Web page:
Wednesday, May 25, 2011

What I'm Reading Today

I might be the only person on the planet who isn't watching Oprah's last hurrah but, rest assured I am paying attention to what's happening in food.

Swiss Chard is my go-to vegetable at home.  Around here it means caramelizing an onion with a handful of minced chard stems, adding torn chard leaves to the pan, and quickly sauteing with some salt, pepper, and a pinch of sugar.  So good and we never have enough.  In today's Los Angeles Times there is a recipe for Swiss Chard with Golden Raisins and Bread Crumbs, a southern Italian take on our local, seasonal produce.  If you haven't cooked chard, this is a perfect way to try it.  It's in the market now-give this one a shot.


Since we're talking good and good for you, I couldn't pass on this Quinoa and Beet Pilaf from the NY Times.  I've waxed poetic about the amazing health properties of quinoa many times (most importantly-it's a complete protein and the only other food that can say that is an egg).  I am also a big fan of roasted beets.  When I make then I do a big batch so I can have them in the fridge all week-perfect for last minute salads.  This combination, cooked into a bright, vibrant pilaf, is pretty lovely, don't you think?  It uses the beet and beet greens, so be sure to buy them fresh so the greens are still attached.  I love the addition of caraway seed and crumbled goat cheese-gorgeous flavors to throw into the mix.


If you don't already follow Heidi Swanson's gorgeous blog, 101 Cookbooks, go bookmark it now.  Her inspiring writing and stunning photos will have you eating healthy without even realizing it.  She's just released her second book, "Super Natural Every Day", and the SF Chronicle loved it in their review on Sunday.  If you don't have your hands on this hot new title yet, check out the article for Heidi's recipe for Orzo Salad.  This is not your mom's pasta salad-we're talking creme fraiche, broccoli, whole wheat orzo, and even some avocado.  You can trust Heidi's recipes to work and taste great.  I'm a big fan...can you tell?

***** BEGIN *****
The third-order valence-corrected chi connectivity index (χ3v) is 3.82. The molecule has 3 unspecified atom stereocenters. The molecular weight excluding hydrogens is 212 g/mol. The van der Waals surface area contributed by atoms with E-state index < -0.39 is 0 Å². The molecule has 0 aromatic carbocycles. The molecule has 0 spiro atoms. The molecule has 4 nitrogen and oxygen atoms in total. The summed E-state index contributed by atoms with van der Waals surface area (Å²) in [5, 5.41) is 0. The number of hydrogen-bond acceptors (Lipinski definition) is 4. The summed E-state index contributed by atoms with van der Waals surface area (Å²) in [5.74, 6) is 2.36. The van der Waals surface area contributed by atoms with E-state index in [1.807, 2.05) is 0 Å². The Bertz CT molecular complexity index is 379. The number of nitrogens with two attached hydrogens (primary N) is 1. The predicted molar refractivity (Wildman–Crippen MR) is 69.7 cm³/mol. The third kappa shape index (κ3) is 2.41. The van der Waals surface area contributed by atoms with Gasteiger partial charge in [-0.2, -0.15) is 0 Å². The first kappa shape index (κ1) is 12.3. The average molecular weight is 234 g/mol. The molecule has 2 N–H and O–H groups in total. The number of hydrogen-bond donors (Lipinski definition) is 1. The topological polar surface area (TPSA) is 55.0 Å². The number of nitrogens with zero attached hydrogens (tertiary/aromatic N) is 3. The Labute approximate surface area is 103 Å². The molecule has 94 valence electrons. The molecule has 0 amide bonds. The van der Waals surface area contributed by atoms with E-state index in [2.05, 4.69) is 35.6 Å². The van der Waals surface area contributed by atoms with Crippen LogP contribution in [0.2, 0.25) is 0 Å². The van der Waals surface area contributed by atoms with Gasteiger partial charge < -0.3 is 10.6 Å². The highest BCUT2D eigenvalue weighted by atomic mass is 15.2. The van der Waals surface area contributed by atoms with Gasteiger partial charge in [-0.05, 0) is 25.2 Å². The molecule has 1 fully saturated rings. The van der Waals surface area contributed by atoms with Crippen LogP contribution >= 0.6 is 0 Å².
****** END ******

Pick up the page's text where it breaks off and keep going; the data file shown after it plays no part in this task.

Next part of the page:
Happy Reading and Happy Cooking.


Wednesday, May 18, 2011

What I'm Reading Today


The first Thai curry dish I ever had was a Massaman Curry at Thai Kitchen in Bellevue, Washington.  I know, this eastern suburb of Seattle probably doesn't sound like a Thai food destination but the restaurant was open years before Phad Thai and curries infiltrated the American palate.  A friend took me to lunch and introduced me to their mild chicken and potato version of Massaman and I fell in love (with the curry that is).  In today's LA Times they've published a Massaman Curry recipe from Cholada Thai in Thousand Oaks.  It includes a homemade curry paste, which I highly recommend if you live near a good Asian market.  You can find all the ingredients and make a big batch-it'll keep well and you can get your curry fix anytime you like.  In a pinch that same Asian market probably carries Mae Ploy brand curry pastes and I think they're pretty darn tasty too.



Prepping artichokes is probably one step up from prepping fava beans when it comes to tasks my cooking students least like to do.  Funny, because they are always two of the most loved veggies to eat but man do people hate to trim, peel, trim, de-choke, steam, and cut before they finally get a bite.  Of course steaming an artichoke whole means all you have to do is trim those pointy tips from the leaves so you can make it easy on your self and do that.  But, with artichokes in season and, here in Northern California, at the cheapest they'll be, it's worth buying a bunch at the farmers' market and trying this recipe from Melissa Clark in The New York Times:  Artichokes with Fregola, Feta, Toasted Almonds, and Herbs.  She includes a video that is a great primer if you're tackling artichokes for the first time.  Fregola is pasta used often in Sardinia.  The tiny round pieces are much like Israeli couscous, either will work here.  I love the addition of sharp, salty feta and crunchy almonds.  This is a perfect spring dish paired with some fresh greens in a simple vinaigrette. 

Spring peas are another abundant veggie at the market these days.  Snap peas, snow peas, and English peas are as good as they get right now.  In today's Chicago Tribune you'll learn everything you need to know aout picking and cooking peas to perfection.  With cooking methods from all over the world, peas are one of the most versatile veggies in the kitchen.  The recipe for Gnochi with Crab and Peas is spring on a plate.  It calls for store bought gnocchi but you could of course make your own.  Fresh crab is delicate and delicious here but small grilled or sauteed shrimp would also work.  Love the tangy addition of creme fraiche too.  If this doesn't say "spring" I don't know what does!